ISLAMABAD: Beware of abdominal fat; it not only impacts your weight but can also damage your health.
Some of the abdominal fat is located in the fatty tissue just beneath the skin. This subcutaneous fat behaves like the fat elsewhere in the body; it’s no friend to health, but it’s no special threat either. However, belly or visceral fat, which is located around the internal organs, can damage your health.
One way to evaluate body fat is to measure height and weight, then calculate body mass index (BMI). This is now the standard way to diagnose obesity. Another simple method uses the ratio of the waist and hip measurements. But many experts are turning to an even simpler technique: waist circumference. Because it involves one measurement instead of two, it’s more accurate and reproducible. And new research suggests that this simple measurement is the best way to tell who is at risk for the serious consequences of obesity.
Scientists thought visceral fat was dangerous because it was linked to elevated stress hormones, which raise blood pressure, blood sugar levels and cardiac risk. A newer explanation relies on the concept of lipotoxicity. Unlike subcutaneous fat, visceral fat cells release their metabolic products directly into the blood, so free fatty acids from visceral fat accumulate in the liver and other organs. This impairs the body’s regulation of insulin, blood sugar and cholesterol and leads to heart problems. A third hypothesis starts with the complex role of fat cells. In addition to hoarding excess energy, fat cells produce a large number of proteins that contribute to metabolic abnormalities, inflammation, and heart disease.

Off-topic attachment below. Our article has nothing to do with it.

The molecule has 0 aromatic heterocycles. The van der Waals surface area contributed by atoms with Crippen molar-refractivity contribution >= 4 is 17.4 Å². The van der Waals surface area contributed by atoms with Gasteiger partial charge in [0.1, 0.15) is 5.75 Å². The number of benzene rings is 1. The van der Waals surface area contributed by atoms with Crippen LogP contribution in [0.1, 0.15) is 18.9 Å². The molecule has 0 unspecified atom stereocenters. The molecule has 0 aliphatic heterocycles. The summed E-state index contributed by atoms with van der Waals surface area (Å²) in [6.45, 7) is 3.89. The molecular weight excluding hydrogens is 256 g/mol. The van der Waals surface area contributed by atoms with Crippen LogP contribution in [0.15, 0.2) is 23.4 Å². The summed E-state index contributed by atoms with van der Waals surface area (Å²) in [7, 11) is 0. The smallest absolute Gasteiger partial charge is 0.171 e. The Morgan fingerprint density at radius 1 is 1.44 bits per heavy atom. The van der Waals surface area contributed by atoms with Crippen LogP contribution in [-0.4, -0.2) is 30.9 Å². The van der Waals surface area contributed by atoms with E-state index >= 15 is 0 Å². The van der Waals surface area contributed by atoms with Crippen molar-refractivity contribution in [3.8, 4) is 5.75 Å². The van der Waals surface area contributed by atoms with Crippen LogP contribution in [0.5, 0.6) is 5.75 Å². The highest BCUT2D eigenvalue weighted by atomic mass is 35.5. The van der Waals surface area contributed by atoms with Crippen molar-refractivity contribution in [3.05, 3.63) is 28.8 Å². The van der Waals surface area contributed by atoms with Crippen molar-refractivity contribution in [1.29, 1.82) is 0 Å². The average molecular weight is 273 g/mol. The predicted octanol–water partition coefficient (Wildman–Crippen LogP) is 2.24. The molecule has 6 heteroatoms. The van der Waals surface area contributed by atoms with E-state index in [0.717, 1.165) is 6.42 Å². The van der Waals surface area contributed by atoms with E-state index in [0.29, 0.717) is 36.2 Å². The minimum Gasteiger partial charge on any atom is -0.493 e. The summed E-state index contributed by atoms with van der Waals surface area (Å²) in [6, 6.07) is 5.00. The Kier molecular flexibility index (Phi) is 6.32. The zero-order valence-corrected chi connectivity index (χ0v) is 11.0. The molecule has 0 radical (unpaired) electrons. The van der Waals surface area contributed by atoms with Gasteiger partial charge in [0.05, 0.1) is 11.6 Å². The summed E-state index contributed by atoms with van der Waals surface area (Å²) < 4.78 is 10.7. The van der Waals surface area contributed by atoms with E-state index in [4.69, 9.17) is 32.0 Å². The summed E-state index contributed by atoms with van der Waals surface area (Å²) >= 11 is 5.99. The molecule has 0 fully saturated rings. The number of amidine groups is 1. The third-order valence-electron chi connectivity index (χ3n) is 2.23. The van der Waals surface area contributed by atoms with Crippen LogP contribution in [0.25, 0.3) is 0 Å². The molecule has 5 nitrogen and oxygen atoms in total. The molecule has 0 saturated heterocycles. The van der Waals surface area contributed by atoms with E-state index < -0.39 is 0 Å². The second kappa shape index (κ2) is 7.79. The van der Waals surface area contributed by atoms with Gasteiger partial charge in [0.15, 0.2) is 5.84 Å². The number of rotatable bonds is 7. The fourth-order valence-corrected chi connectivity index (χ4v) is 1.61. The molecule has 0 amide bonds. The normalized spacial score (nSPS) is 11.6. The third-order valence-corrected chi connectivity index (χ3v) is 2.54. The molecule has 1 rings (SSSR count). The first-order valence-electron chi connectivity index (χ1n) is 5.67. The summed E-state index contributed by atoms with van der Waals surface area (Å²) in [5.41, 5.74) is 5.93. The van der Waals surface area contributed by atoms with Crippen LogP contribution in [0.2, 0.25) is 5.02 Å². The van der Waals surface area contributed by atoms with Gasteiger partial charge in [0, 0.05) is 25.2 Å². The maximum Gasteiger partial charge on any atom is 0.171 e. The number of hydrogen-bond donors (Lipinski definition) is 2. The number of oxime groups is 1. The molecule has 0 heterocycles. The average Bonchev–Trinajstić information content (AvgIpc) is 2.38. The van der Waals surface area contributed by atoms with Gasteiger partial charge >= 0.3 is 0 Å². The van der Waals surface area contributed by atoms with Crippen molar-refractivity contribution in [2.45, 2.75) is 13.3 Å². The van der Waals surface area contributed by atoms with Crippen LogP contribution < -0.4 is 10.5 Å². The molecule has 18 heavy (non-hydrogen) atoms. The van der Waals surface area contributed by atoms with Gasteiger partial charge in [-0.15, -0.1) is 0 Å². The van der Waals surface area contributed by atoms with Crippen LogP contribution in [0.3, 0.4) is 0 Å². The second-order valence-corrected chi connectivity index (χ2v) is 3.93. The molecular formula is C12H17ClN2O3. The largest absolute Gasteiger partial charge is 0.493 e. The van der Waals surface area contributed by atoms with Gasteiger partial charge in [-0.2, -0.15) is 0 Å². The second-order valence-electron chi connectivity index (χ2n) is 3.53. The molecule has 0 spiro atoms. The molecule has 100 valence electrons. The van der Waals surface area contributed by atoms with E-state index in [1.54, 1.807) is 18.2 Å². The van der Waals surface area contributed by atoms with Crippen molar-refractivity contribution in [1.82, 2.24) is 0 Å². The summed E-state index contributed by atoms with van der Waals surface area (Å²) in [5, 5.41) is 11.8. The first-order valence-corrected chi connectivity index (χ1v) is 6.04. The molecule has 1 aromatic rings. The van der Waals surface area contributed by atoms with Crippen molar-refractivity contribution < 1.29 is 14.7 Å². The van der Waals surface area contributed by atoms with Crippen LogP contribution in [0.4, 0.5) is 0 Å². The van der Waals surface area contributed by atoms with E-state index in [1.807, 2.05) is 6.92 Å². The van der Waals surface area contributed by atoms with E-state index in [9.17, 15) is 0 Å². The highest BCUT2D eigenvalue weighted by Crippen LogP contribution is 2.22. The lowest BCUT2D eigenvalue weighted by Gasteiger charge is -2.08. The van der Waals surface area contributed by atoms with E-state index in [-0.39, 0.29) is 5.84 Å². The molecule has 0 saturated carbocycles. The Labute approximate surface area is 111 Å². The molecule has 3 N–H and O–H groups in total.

These three explanations are not mutually exclusive; all may help account for the hazards of visceral fat, according to a Harvard release. Harvard medical experts suggest that the only way to reduce belly fat is to lose weight and the only way to lose weight is to burn up more calories with exercise than you take in from food.
Our brain shows us the way when we are lost: All of us are familiar with the feeling of being lost or disoriented – an unsettling experience which passes quickly. It’s our brain that keeps our confusion in check and points us in the right direction. Research has suggested that animals and young children mainly rely on geometric cues to help them get reoriented. Adults, however, can also make use of feature cues (colour, texture, landmarks) in their surrounding area, in addition to the geometric cues (lengths, distances, angles). But which method do we use more often? Psychologists Kristin R. Ratliff of the University of Chicago and Nora S. Newcombe from Temple University conducted a set of experiments probing if human adults prefer geometric or feature cues to become reoriented. Their results were reported in Psychological Science, a journal of the Association for Psychological Science.
The first experiment took place in either a large or small white, rectangular room with a landmark (a big piece of colourful fabric) hanging on one wall. The study volunteers saw the researcher place a set of keys in a box in one of the corners. The volunteers were blindfolded and spun around, to become disoriented. After removing the blindfold, they had to point to the corner where the keys were.
After a break, the volunteers were told the experiment would be repeated, although they wouldn’t watch the researcher hide the keys.
Unknown to them, during the break the researchers moved the landmark to an adjacent wall. This change forced the volunteers to use either geometric cues or feature cues, but not both, to reorient themselves and locate the keys.
For the second experiment, the researchers used a similar method, except they switched room sizes (the volunteers moved from a larger room to a smaller room and vice versa) during the break.